Missouri Gov. Parson discusses crime, education and more during tour of Kansas City

KANSAS CITY, Mo. -- Missouri Gov. Mike Parson began his visit to Kansas City with some of our smallest residents at the newest Spectrum Station learning center location in the Northland.

“It`s really special to have the governor and mayor here,” Kansas City Mayor Sly James said.

Parson discussed the importance of accessible early learning centers. He also stressed the need for a statewide rating system for day cares.

Next the governor, along with Mayor James and St. Louis Mayor Lyda Krewson, visited KCPD’s East Patrol station and crime lab. There they were joined by Chief Rick Smith and Jackson County Prosecutor Jean Peters Baker.

“The meeting that I was in, we talked about crime, Kansas City’s crime rate. We are not hopeless about Kansas City's crime rate, and we sure don`t want our governor to be hopeless about that,” Baker said.

She said in a closed session the group discussed improving the Jackson County jail and the crime lab backlog.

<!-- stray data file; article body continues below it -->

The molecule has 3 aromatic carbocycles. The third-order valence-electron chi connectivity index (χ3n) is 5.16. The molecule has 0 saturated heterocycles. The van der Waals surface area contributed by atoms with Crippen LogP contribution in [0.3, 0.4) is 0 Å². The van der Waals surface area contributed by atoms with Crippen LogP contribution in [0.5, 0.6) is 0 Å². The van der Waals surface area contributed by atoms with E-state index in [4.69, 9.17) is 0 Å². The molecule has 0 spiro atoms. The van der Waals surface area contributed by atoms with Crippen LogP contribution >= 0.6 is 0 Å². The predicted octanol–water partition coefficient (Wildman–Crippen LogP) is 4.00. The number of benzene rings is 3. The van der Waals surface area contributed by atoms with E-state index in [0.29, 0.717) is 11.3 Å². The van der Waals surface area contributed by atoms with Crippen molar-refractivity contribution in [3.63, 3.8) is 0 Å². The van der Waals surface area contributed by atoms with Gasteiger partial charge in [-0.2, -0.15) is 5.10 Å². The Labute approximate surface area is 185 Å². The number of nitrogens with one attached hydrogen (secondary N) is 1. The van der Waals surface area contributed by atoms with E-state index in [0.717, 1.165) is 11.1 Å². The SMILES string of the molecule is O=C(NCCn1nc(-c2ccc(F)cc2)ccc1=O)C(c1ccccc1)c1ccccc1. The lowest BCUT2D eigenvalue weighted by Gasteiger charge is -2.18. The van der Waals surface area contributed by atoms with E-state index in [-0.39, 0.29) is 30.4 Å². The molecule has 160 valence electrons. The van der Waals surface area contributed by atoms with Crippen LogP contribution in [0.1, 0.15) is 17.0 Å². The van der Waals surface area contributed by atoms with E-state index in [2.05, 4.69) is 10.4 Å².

“These crime rates and these homicides, they affect everybody in Missouri. It`s just not these cities. I know they’re living it every day, and it`s happening on their turf, but it affects all people,” Gov. Parson said.

While discussing crime rates and solutions, the controversial issue of gun control came up as well.

“That`s a discussion we`ve actually had earlier today about our differences on that and how we do that,” Gov. Parson said.

The governor wouldn't elaborate, but his campaign website labels him a tireless supporter of the Second Amendment, and he sports a 100 percent rating by the NRA.

“It`s not just the governor. We've got a legislature we have to deal with as well,” Mayor James said.

After visiting the Urban Youth Academy, getting some good barbecue at Arthur Bryant’s and riding the Kansas City streetcar, the group addressed the Kansas City Council to close out the tour.

“I am very optimistic the way things are happening in the state of Missouri, and I think there is more good days to come,” Gov. Parson said.